Richard Seymour “unlike any other player” was coached by Bill Belichick

Bill Belichick often doesn’t say much in media settings. Last October, he was asked about Richard Seymour, the player he traded away in 2009.

Blechik spoke 1,066 words flowing about Seymour. It started with a question about what made Seymour so special.

“everything,” Belichick said.

Seymour came to New England with the sixth overall pick for the 2001 NFL Draft. The Patriots won the Super Bowl that season, the start of their dynasty. Seymour was a large part of that dynasty’s first stage on his way to the Pro Football Hall of Fame.

Belichick had been in the NFL for a long time when the Patriots acquired Seymour, and he had coached several great players. He said Seymour was “really different from any other player I’ve coached up to that point.”

“I’ve never had anyone like that,” Belichick said. “He was very smart. He could do a lot of different things; plan games, pass quick games, play some games a certain way. It was very easy for him because the game was easy for him in terms of intelligence and anticipation. And communication along the line” .

It takes a special player to get that kind of praise from the usually stoic Belichick. Seymour was special.

Richard Seymour helped found the dynasty

Other players of the Patriots dynasty got more spotlight, but Seymour helped set the tone.

“We had a bond with our colleagues and they were like brothers, and we felt responsible for each other,” Seymour . said. “And I think when you have a culture like that and you breed success, you breed win, that’s really what it’s all about.”

Seymour was, more than anything intangible, a force on the field. Its versatility along the defensive line was key to the Patriots. His size and athletic style was unique. He was 6-foot-6, 317 pounds but agile enough to take a stuttering 68 yards recovery to land against the Buffalo Bills in 2003.

When Belichick spoke about Seymour, he referred to the defensive line man who made a key block in Troy Brown’s 85-yard return in the 2001 win over the Cleveland Browns. You won’t see many future Hall of-Fame defenders throwing major blocks at the Return Shooting Team.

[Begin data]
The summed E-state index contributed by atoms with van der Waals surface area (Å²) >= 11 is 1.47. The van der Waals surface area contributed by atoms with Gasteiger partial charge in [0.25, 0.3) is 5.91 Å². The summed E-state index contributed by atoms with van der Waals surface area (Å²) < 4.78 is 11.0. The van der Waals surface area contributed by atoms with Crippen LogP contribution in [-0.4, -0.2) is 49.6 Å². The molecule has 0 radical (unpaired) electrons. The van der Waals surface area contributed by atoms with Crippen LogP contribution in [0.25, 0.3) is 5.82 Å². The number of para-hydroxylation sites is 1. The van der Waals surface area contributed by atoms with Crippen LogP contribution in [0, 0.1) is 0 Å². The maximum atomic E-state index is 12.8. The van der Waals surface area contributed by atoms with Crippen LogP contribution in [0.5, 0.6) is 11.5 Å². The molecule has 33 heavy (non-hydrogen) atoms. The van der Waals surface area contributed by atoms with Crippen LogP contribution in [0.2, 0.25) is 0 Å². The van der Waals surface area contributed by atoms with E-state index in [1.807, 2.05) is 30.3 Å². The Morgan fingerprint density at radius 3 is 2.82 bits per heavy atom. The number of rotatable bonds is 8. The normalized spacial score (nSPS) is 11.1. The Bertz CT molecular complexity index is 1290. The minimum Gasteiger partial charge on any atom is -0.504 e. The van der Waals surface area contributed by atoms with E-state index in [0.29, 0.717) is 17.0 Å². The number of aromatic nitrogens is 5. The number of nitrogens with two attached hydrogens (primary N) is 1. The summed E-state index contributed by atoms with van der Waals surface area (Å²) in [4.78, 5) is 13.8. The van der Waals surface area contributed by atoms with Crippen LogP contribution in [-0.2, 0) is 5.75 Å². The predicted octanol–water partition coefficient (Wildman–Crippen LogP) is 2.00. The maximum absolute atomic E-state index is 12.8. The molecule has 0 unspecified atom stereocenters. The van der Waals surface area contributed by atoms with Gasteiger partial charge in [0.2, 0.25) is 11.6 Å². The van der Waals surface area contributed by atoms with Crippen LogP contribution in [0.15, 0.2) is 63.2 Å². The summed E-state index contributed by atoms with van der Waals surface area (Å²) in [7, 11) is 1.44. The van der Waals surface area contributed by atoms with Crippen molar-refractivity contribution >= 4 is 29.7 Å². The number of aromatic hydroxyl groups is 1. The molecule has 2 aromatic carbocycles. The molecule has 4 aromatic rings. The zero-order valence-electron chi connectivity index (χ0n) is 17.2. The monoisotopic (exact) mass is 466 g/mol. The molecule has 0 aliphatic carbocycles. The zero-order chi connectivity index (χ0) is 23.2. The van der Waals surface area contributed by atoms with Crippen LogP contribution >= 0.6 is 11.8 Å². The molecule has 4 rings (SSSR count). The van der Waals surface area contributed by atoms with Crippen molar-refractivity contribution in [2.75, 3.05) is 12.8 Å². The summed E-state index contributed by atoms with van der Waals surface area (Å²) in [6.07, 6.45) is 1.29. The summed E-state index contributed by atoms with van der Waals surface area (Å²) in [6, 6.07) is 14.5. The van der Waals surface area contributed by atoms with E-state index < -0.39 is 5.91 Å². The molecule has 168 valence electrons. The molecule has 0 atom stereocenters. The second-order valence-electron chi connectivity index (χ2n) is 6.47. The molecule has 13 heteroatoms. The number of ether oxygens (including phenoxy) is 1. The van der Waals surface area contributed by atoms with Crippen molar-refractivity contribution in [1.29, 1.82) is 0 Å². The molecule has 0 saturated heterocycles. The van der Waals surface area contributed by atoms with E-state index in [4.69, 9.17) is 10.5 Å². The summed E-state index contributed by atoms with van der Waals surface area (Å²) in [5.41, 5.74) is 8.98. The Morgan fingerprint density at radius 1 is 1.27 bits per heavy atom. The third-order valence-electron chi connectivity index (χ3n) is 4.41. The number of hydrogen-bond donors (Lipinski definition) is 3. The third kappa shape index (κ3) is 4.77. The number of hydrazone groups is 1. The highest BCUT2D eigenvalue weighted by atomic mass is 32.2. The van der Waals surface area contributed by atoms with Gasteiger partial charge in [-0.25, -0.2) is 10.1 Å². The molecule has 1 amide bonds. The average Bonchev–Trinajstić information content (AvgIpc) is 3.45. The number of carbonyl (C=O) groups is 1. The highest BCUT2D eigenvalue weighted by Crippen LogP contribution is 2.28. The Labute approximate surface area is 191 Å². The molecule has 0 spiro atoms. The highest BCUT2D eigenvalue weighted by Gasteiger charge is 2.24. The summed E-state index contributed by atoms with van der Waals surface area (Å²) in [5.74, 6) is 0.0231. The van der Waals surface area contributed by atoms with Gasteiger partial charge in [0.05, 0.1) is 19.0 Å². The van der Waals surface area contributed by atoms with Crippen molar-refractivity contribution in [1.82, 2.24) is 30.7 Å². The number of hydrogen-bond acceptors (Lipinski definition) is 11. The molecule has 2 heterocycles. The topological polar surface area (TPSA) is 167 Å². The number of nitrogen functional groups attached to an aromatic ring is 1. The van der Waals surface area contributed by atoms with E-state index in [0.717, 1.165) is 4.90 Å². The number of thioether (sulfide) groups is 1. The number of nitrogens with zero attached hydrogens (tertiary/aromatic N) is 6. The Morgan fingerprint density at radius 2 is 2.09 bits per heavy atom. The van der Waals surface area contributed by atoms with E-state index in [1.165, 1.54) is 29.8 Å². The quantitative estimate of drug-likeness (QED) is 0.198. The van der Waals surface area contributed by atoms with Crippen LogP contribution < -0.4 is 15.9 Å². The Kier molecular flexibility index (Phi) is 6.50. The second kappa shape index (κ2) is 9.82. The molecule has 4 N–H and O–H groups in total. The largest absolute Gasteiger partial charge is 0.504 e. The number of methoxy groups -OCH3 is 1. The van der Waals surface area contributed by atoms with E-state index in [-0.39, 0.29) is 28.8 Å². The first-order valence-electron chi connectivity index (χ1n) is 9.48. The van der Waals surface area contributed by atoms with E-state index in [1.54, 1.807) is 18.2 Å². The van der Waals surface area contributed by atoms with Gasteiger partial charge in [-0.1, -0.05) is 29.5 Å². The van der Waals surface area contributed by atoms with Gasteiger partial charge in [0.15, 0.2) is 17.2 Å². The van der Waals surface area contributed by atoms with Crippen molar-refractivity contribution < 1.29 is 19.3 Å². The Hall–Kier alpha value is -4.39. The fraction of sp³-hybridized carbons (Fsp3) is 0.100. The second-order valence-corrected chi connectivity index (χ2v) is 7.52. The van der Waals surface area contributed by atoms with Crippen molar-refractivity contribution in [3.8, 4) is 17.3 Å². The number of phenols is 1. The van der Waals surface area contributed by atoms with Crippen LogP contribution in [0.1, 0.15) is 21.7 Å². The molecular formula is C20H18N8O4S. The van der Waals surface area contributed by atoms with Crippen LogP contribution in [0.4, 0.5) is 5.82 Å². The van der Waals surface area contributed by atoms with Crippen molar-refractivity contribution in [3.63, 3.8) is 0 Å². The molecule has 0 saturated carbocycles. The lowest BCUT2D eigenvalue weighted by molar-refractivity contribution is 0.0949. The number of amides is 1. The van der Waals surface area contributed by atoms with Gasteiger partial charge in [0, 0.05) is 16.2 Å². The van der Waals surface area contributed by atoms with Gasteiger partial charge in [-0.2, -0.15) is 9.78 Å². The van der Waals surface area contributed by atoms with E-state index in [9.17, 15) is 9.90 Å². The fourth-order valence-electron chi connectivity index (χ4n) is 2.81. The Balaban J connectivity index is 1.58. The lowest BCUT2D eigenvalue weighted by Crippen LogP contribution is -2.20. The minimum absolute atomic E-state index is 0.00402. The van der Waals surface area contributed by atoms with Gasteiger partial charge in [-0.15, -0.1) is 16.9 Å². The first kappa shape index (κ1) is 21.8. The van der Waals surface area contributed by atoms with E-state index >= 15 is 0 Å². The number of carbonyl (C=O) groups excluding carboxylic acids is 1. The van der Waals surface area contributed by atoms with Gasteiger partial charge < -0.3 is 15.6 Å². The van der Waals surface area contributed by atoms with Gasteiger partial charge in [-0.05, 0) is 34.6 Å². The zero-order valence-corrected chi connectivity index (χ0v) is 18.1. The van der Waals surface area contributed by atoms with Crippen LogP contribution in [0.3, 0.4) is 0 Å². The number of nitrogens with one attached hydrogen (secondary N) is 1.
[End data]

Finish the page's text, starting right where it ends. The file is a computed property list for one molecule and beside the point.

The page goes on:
“He was very athletic,” Belichick said.

Seymour made five consecutive Pro Bowls and was the first All-Pro team three times with the Patriots. Then his time in New England came to an abrupt end.

Seymour was then traded to the Oakland Raiders in the first round before the 2009 season, one of the many times the Patriots moved from a veteran without warning. Seymour did well with the Raiders, too.

New England Patriots defensive lineman Richard Seymour was a big part of the Patriots’ first three Super Bowl teams. (Photo by Matthew West/MediaNews Group/Boston Herald via Getty Images)

Seymour spent good years with the Raiders

Seymour played four seasons with the Raiders and made two Pro Bowls before retiring. He finished his career with seven Pro Bowls and 57.5 sacks.

Seymour could have held a grudge about his trading while he still had his peak years ahead, but he said he never had a problem with Belichick.

“That’s just part of the way the NFL works” Seymour He told USA Today In 2020. “So, it may have looked like some stress or something, but in my opinion, there are no hard feelings.”

Since Seymour’s influence came from his consistent dominance rather than from eye-catching bag numbers, it only took a few snapshots for him to be inducted into the Hall of Fame. While waiting for the call in 2019, he said Shaliz Manza Young of Yahoo Sports said: He was proud of his footballing legacy.

“I think the one thing I’ve always said is that I wanted him to be respected by the players I played against,” Seymour said. “When you’re out long or on events, a lot of attacking guys come up to me and tell me I played the game the right way, I was one of the toughest opponents or the best they played against.

“When they say that, I feel like I’m really in the Hall of Fame because of it.”

Now he has a golden jacket to make it official.